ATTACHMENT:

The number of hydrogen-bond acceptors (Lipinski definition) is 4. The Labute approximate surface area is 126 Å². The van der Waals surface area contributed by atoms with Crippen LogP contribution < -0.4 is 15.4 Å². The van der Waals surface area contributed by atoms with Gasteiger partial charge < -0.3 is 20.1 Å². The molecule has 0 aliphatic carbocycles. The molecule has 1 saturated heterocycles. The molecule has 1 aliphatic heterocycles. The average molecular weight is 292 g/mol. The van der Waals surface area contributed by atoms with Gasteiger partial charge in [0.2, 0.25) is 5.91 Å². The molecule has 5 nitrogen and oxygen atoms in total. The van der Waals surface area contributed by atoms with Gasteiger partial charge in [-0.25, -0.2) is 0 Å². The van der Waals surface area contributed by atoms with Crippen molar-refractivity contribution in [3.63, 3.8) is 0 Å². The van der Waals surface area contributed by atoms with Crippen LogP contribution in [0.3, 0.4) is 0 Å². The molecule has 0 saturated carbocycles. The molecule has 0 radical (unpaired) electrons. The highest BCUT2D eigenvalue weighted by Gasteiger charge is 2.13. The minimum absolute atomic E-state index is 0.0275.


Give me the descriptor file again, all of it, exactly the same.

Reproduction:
The number of hydrogen-bond acceptors (Lipinski definition) is 4. The Labute approximate surface area is 126 Å². The van der Waals surface area contributed by atoms with Crippen LogP contribution < -0.4 is 15.4 Å². The van der Waals surface area contributed by atoms with Gasteiger partial charge < -0.3 is 20.1 Å². The molecule has 0 aliphatic carbocycles. The molecule has 1 saturated heterocycles. The molecule has 1 aliphatic heterocycles. The average molecular weight is 292 g/mol. The van der Waals surface area contributed by atoms with Gasteiger partial charge in [0.2, 0.25) is 5.91 Å². The molecule has 5 nitrogen and oxygen atoms in total. The van der Waals surface area contributed by atoms with Gasteiger partial charge in [-0.25, -0.2) is 0 Å². The van der Waals surface area contributed by atoms with Crippen molar-refractivity contribution in [3.63, 3.8) is 0 Å². The van der Waals surface area contributed by atoms with Crippen LogP contribution in [0.3, 0.4) is 0 Å². The molecule has 0 saturated carbocycles. The molecule has 0 radical (unpaired) electrons. The highest BCUT2D eigenvalue weighted by Gasteiger charge is 2.13. The minimum absolute atomic E-state index is 0.0275.